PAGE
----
|Funding for:||UK Students|
|Funding amount:||Not Specified|
|Placed On:||10th July 2019|
|Closes:||10th October 2019|
Research group: Aerodynamics and Flight Mechanics
Understanding the dispersion of pollutants in atmospheric flow is of vital importance for infrastructure planning and urban development as well as forecasting the spread of air-borne hazards in outdoor and indoor environments. To provide analyses in minimal time, empirical approaches, like Gaussian puff methods and single or multizone models, are presently used. Puff methods assume an idealised outdoor emission plume and neglect interaction with complex topologies. Zone models can provide reasonable predictions of dispersion through buildings, but their applicability is questionable for large spaces, where their homogeneous mixing assumption is invalid.
Three-dimensional computational fluid dynamics simulations can overcome the limitations of empirical dispersion models, however the turn-around times for solving the incompressible Navier-Stokes equations on complex meshes are enormous. As an alternative, a novel parallel adaptive lattice Boltzmann method (LBM) for large eddy simulation (LES) of atmospheric flows is currently under development within our AMROC software framework. In this approach, geometries are represented with automatically generated Cartesian meshes that are non-uniformly refined and de-refined at run time.
In this PhD project, you will work on fine-tuning the LBM-LES approach for atmospheric dispersion prediction and supplement the method with the following features: realistic inflow conditions to model the atmospheric boundary layer, representation of complex release sources, efficient import of complex geometries. In addition, you will develop a version of the parallel LBM-LES code (written in C++) that is tailored especially for execution on sets of graphical processing units (GPUs) using CUDA or OpenACC. Together, these developments will lead to a step-change in atmospheric flow prediction.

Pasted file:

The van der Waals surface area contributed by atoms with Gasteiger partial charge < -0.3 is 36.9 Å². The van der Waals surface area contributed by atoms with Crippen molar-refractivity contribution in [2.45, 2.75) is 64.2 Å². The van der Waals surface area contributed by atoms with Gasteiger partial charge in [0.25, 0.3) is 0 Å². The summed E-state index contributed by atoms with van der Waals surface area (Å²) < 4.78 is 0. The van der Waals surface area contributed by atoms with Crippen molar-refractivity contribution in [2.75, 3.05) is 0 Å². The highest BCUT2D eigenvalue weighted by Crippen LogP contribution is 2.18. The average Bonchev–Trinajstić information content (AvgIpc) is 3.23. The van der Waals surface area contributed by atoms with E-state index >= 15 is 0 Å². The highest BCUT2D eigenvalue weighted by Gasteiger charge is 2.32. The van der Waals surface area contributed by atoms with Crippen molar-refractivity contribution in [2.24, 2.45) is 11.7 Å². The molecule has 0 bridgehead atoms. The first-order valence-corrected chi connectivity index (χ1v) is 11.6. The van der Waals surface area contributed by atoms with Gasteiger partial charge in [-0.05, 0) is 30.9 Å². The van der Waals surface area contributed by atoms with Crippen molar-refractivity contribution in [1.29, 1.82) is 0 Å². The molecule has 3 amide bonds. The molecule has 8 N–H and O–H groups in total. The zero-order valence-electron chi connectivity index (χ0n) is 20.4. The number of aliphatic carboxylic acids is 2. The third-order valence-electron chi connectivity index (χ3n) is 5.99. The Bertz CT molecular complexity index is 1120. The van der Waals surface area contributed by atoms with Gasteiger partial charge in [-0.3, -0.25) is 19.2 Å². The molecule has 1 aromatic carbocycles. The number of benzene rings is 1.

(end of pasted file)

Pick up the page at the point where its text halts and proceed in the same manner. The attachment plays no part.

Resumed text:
This project is an exciting opportunity to work with modern simulation techniques in a group dedicated to CFD development. An undergraduate degree in Aerospace Engineering, Mechanical Engineering, Applied Mathematics, Meteorology or Physics is expected. Good knowledge of fluid dynamics, applied mathematics and programming is required, as documented by modules taken as well as topic choice for individual student projects. Genuine interest in CFD development is assumed; prior experience with LBM and LES will be considered an advantage; practical experience in accelerator programming in CUDA and/or OpenACC will be obtained during the project.
The new capability will be evaluated in close collaboration with subject matter experts at the Defence Science and Technology Laboratory (Dstl) in Porton Down. UK citizens are given the opportunity to spend up to 3 months in total on site.
If you wish to discuss any details of the project informally, please contact Dr. Ralf Deiterding, Aerodynamics and Flight Mechanics research group, Email:firstname.lastname@example.org, Tel: +44 (0) 2380 59 3384
This PhD project is in collaboration with Defence Science and Technology Laboratory (Dstl) and requires UK citizenship.
How to Apply
Click here to apply and select the programme - PhD in Engineering and the Environment. Please enter the title of the PhD Studentship in the application form.
Type / Role: